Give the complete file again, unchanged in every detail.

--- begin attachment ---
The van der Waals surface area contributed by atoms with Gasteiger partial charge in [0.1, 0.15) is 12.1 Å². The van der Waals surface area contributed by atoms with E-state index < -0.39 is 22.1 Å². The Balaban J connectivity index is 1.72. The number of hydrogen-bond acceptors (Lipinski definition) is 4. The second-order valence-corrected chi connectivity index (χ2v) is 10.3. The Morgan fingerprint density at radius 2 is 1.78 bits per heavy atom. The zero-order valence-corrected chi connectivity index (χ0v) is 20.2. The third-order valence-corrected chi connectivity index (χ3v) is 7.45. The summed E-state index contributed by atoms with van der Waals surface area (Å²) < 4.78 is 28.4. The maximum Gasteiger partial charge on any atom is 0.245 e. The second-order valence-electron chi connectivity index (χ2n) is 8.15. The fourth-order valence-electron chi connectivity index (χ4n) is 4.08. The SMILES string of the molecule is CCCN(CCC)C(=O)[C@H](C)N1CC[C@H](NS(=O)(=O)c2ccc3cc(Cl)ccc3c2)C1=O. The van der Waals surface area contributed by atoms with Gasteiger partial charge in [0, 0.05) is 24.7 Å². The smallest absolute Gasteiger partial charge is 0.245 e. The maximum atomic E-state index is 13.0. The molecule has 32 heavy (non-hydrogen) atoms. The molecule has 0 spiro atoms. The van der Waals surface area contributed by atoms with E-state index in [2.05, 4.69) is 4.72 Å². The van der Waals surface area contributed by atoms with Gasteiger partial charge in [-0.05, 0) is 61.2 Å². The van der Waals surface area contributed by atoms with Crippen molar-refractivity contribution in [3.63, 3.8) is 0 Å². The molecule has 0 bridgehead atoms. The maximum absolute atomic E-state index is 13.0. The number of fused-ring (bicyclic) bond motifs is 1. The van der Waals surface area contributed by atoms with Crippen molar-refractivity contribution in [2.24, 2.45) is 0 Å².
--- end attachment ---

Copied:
The van der Waals surface area contributed by atoms with Gasteiger partial charge in [0.1, 0.15) is 12.1 Å². The van der Waals surface area contributed by atoms with E-state index < -0.39 is 22.1 Å². The Balaban J connectivity index is 1.72. The number of hydrogen-bond acceptors (Lipinski definition) is 4. The second-order valence-corrected chi connectivity index (χ2v) is 10.3. The Morgan fingerprint density at radius 2 is 1.78 bits per heavy atom. The zero-order valence-corrected chi connectivity index (χ0v) is 20.2. The third-order valence-corrected chi connectivity index (χ3v) is 7.45. The summed E-state index contributed by atoms with van der Waals surface area (Å²) < 4.78 is 28.4. The maximum Gasteiger partial charge on any atom is 0.245 e. The second-order valence-electron chi connectivity index (χ2n) is 8.15. The fourth-order valence-electron chi connectivity index (χ4n) is 4.08. The SMILES string of the molecule is CCCN(CCC)C(=O)[C@H](C)N1CC[C@H](NS(=O)(=O)c2ccc3cc(Cl)ccc3c2)C1=O. The van der Waals surface area contributed by atoms with Gasteiger partial charge in [0, 0.05) is 24.7 Å². The smallest absolute Gasteiger partial charge is 0.245 e. The maximum atomic E-state index is 13.0. The molecule has 32 heavy (non-hydrogen) atoms. The molecule has 0 spiro atoms. The van der Waals surface area contributed by atoms with E-state index in [2.05, 4.69) is 4.72 Å². The van der Waals surface area contributed by atoms with Gasteiger partial charge in [-0.05, 0) is 61.2 Å². The van der Waals surface area contributed by atoms with Crippen molar-refractivity contribution in [3.63, 3.8) is 0 Å². The molecule has 0 bridgehead atoms. The maximum absolute atomic E-state index is 13.0. The number of fused-ring (bicyclic) bond motifs is 1. The van der Waals surface area contributed by atoms with Crippen molar-refractivity contribution in [2.24, 2.45) is 0 Å².